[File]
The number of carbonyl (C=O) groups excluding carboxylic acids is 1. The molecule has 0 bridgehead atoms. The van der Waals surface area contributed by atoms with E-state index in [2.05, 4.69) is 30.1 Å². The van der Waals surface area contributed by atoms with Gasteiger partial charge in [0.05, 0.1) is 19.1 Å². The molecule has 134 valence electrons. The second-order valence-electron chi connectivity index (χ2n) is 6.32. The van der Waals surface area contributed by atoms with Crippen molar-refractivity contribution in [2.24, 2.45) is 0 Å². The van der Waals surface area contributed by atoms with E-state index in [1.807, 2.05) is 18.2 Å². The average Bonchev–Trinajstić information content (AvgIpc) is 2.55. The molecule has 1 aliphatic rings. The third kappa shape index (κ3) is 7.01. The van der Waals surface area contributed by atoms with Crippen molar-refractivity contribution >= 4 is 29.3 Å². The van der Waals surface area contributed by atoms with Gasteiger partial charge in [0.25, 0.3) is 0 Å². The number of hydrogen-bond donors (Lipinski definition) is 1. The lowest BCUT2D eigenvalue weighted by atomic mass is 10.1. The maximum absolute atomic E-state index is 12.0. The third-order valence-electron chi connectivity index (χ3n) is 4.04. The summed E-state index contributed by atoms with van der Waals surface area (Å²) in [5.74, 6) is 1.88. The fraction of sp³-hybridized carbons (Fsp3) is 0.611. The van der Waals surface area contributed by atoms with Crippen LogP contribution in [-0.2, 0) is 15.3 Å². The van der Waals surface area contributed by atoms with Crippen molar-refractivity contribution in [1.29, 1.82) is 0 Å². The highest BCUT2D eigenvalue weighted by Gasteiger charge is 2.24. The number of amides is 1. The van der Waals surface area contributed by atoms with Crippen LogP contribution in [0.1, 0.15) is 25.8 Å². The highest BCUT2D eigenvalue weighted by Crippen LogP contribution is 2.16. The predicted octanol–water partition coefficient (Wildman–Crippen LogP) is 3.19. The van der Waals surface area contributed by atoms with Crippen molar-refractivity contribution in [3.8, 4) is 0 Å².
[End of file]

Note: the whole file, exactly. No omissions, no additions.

The number of carbonyl (C=O) groups excluding carboxylic acids is 1. The molecule has 0 bridgehead atoms. The van der Waals surface area contributed by atoms with E-state index in [2.05, 4.69) is 30.1 Å². The van der Waals surface area contributed by atoms with Gasteiger partial charge in [0.05, 0.1) is 19.1 Å². The molecule has 134 valence electrons. The second-order valence-electron chi connectivity index (χ2n) is 6.32. The van der Waals surface area contributed by atoms with Crippen molar-refractivity contribution in [2.24, 2.45) is 0 Å². The van der Waals surface area contributed by atoms with E-state index in [1.807, 2.05) is 18.2 Å². The average Bonchev–Trinajstić information content (AvgIpc) is 2.55. The molecule has 1 aliphatic rings. The third kappa shape index (κ3) is 7.01. The van der Waals surface area contributed by atoms with Crippen molar-refractivity contribution >= 4 is 29.3 Å². The van der Waals surface area contributed by atoms with Gasteiger partial charge in [0.25, 0.3) is 0 Å². The number of hydrogen-bond donors (Lipinski definition) is 1. The lowest BCUT2D eigenvalue weighted by atomic mass is 10.1. The maximum absolute atomic E-state index is 12.0. The third-order valence-electron chi connectivity index (χ3n) is 4.04. The summed E-state index contributed by atoms with van der Waals surface area (Å²) in [5.74, 6) is 1.88. The fraction of sp³-hybridized carbons (Fsp3) is 0.611. The van der Waals surface area contributed by atoms with Crippen LogP contribution in [-0.2, 0) is 15.3 Å². The van der Waals surface area contributed by atoms with Crippen molar-refractivity contribution in [1.29, 1.82) is 0 Å². The highest BCUT2D eigenvalue weighted by Gasteiger charge is 2.24. The number of amides is 1. The van der Waals surface area contributed by atoms with Crippen LogP contribution in [0.1, 0.15) is 25.8 Å². The highest BCUT2D eigenvalue weighted by Crippen LogP contribution is 2.16. The predicted octanol–water partition coefficient (Wildman–Crippen LogP) is 3.19. The van der Waals surface area contributed by atoms with Crippen molar-refractivity contribution in [3.8, 4) is 0 Å².